Sustainability and India Public Survey

Seeram Ramakrishna, FREng and Krishnan Narayanan

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Fig 1 Net Score of Benefits Vs Risks of Technologies

Fig 2 Net Score of Comfort Level of Usage of AI in Applications

The COVID-19 pandemic has resulted in humanity’s most profound medical, economic and social crises of the century (1). As a response to these crises, the world is discovering a state of new normal.  We wanted to understand the perceptions of the public in India about the new normal and about science and technology. The Survey methodology included conducting an online questionnaire (2). The Survey was disseminated among the alumni and students of IIT Madras, and to leading scientific and technical institutions in India. Our Survey questionnaire is benchmarked with similar global surveys by the UK Charter for Science and Society, the European Commission (Special Eurobarometer). We had 1564 respondents to the Survey, of which 78% had a high extent of science education (under-graduate / post-graduate level).

We analyse the Survey findings (3) from the following perspectives which have critical impact on policy making:

  1. Perception about the new normal and awareness, hopes, concerns, and levels of trust about science and technology
  2. Public attitude to Sustainability and Artificial Intelligence

Perception about the new normal and awareness, hopes, concerns, and levels of trust about science and technology

The respondents demonstrate a sense of resilience and optimism about the future. 82% of them are very or fairly confident that we will drive a new normal in the next few years. 80% of the respondents believe that the current state of rapid digitisation that we are experiencing in our lives will become permanent. Interestingly, the younger respondents believe the least that this digitization will be permanent – Net score (Net score is sum of positive responses minus sum of negative responses) of those under age 21 and 21-40 are just over half that of those in age group 41-60 and 60+. Perhaps, it is a reflection of how they desire the future should be. The respondents overall believe that a ‘hybrid model’, one that involves a combination of remote working and in-person or onsite working, will be dominant in the future of Work (Net score 83%) and Education (Net score 65%).

This finding is in line with other studies, especially in the Indian IT market (4). Policy makers should recognise this trend and create policies that encourage a hybrid model of work and education. For instance, the Department of Telecommunications extended connectivity norms in India up to 31st December 2020 to facilitate work from home.

Sustainability has come out as an important factor in the study.  The respondents, when asked about the top technology priorities for India, identify Information Technology including AI, agriculture technology and environmental technology (technology for energy, water, air etc.) as the top three priorities.

When asked for their perception of ‘benefits vs risks’ for emerging technologies, the respondents strongly believe that the benefits outweigh the risks for sustainable technologies like Renewable Energy (Net score 87%) and Electric Vehicles (Net score 76%). They do not believe that benefits outweigh risks for technologies like Cryptocurrency (Net score -7%), Synthetic Virology (Net score -4%) and Gene editing (Net score -4%), perhaps reflective of the early stages of such technologies.  See Fig 1.

This is aligned with our views on creating a sustainable new-modern society and some of the mega-trends we see with respect to sustainability especially around food industry, water and energy sector (5). Researchers have proposed strategies to address biodiversity loss and climate change and have proposed how such sustainability strategies help reduce the potential for zoonotic diseases like COVID-19 from emerging in the future (6).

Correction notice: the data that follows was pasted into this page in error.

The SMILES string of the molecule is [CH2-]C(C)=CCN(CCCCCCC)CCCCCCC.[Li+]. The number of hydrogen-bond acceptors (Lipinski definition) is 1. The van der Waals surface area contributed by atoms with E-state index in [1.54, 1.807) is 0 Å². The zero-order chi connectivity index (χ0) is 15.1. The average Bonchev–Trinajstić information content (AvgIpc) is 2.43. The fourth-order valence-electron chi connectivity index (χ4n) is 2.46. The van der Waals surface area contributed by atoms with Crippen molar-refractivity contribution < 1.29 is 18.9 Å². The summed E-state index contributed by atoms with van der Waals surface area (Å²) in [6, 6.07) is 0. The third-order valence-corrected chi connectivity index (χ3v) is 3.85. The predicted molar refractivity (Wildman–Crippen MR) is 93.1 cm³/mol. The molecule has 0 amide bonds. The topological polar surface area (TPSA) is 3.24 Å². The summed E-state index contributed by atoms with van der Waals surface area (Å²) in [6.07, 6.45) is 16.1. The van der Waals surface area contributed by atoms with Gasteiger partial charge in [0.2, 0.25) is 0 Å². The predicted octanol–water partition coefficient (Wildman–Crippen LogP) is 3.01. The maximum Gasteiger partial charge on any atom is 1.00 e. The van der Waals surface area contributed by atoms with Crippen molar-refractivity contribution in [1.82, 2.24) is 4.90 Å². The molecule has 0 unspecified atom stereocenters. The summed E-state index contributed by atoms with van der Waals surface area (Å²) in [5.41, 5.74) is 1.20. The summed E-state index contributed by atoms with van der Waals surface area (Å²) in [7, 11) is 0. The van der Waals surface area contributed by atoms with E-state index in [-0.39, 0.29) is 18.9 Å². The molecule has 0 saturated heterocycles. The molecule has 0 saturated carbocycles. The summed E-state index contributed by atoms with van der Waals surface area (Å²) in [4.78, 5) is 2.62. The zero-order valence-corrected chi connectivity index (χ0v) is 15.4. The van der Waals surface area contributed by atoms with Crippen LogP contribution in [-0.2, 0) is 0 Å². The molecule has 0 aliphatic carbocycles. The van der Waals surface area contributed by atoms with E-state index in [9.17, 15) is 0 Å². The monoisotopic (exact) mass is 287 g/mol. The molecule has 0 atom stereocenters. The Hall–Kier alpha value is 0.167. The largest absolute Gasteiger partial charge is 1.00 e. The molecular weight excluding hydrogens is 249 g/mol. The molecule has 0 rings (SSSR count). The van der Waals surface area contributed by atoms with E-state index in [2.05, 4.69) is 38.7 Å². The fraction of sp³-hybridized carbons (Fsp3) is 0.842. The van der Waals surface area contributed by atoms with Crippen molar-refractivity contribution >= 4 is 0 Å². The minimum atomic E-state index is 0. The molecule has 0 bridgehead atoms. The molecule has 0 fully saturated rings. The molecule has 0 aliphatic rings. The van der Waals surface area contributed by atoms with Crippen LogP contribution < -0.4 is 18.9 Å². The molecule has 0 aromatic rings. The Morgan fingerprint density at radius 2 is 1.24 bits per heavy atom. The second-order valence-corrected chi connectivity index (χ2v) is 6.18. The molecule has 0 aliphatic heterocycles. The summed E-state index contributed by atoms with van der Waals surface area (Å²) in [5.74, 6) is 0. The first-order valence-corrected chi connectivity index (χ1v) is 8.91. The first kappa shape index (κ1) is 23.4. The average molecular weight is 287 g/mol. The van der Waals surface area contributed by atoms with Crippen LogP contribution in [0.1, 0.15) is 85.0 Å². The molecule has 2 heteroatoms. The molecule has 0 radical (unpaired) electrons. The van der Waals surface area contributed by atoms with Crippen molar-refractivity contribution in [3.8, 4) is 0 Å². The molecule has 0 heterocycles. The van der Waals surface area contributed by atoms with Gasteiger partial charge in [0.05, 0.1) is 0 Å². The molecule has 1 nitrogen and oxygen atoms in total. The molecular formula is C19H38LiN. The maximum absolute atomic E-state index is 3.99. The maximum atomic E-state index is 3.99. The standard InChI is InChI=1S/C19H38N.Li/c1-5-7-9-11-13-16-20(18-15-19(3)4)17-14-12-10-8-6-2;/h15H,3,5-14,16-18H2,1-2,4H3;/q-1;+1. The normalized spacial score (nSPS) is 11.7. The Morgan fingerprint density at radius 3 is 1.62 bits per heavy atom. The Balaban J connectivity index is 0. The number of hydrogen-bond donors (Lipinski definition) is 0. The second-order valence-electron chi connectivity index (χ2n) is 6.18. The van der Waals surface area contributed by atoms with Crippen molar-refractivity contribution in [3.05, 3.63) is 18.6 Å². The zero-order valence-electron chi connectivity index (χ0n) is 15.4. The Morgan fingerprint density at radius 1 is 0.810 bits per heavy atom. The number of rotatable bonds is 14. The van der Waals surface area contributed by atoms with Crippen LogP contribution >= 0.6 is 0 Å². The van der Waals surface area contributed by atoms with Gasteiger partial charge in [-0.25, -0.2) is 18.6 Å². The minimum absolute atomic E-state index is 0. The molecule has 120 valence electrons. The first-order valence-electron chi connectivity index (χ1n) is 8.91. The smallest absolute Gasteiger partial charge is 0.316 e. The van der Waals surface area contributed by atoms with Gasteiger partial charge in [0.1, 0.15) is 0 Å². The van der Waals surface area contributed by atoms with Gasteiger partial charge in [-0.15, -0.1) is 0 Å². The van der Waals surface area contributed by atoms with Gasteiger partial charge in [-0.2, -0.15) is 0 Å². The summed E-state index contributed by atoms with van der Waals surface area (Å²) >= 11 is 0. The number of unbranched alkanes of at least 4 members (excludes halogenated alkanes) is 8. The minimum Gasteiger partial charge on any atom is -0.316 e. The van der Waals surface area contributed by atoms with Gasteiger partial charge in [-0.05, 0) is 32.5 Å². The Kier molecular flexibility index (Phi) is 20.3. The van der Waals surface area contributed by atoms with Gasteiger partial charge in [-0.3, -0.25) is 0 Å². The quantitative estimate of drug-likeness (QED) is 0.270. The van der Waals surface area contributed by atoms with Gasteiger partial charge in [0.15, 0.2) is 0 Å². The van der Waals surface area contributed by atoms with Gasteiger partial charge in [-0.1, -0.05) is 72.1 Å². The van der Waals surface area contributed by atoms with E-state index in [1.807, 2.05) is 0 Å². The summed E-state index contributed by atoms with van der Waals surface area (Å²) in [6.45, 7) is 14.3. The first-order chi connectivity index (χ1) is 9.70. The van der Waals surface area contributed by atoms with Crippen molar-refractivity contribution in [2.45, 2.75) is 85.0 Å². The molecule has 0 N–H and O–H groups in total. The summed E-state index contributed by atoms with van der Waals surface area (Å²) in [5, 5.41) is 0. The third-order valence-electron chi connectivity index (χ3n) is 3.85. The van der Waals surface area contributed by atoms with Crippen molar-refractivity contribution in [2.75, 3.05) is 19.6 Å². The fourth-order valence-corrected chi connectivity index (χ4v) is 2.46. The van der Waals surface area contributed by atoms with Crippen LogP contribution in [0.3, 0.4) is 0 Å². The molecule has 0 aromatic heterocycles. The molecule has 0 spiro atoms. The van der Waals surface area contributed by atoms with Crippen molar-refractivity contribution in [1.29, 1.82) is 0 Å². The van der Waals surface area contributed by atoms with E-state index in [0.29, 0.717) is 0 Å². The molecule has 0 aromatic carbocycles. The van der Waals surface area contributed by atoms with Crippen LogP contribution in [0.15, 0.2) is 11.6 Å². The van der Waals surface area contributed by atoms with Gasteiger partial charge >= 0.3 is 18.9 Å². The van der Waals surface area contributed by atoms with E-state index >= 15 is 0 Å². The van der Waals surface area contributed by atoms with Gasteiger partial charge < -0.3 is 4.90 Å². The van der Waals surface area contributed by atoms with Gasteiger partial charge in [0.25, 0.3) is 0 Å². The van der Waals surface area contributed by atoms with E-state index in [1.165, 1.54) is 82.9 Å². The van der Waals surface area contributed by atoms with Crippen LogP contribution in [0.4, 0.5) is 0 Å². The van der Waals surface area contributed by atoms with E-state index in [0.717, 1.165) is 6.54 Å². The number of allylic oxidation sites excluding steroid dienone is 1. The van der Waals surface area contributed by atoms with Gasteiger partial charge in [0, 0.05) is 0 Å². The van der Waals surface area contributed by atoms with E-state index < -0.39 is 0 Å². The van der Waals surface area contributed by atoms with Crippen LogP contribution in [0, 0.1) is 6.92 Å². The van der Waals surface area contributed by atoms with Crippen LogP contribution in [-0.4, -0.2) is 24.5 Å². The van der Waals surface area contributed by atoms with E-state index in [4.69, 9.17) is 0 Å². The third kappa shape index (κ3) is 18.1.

When asked what they recall when they hear the word “science”, respondents identify Physical Sciences like physics & chemistry (55%) the most, followed by Applied Sciences like engineering & medicine (33%). Formal sciences like mathematics (6%), Life sciences like biology (5%), and Social sciences like sociology (1%) came way below among respondent choices. Policy makers should continue to promote STEM education and adopt online education platforms for it (7). Such a finding may be seen as an opportunity for the policy makers to promote social sciences in science / engineering programs and promote STEAM education in schools and colleges.

The respondents have an optimistic attitude towards science. 91% of the respondents believe that science and technology make our lives better and 96% believe that they make a direct contribution to economic growth of the country. The respondents are also discerning – 91% believe that scientists and technologists should discuss more with the public the social and ethical implications of their work. Policy makers should create more spaces for dialog between the public and scientists (8).

The Office of the Principal Scientific Adviser to the Government of India (Office of PSA) and the Department of Science and Technology (DST) have jointly initiated a decentralized, bottom-up, and inclusive process for the formulation of a new national Science Technology and Innovation Policy 2020 (9). They have undertaken extensive public and expert consultation process through Science Policy Forums and thematic discussion groups.

In the Survey, the top three sources of scientific information include: 1) Online Websites 2) Scientific Journals 3) Social media like Facebook / WhatsApp / Twitter. Further, 88% of the respondents share online scientific information they receive. Factors like attractively presenting scientific information and the presence of a friends-network come out as important ones that facilitate online sharing of scientific information. A case is made for science to do a better job in telling stories (10). Thus, policy makers should ensure that they do consistent science communication to the public through online / digital mechanisms and place emphasis on both content and its packaging.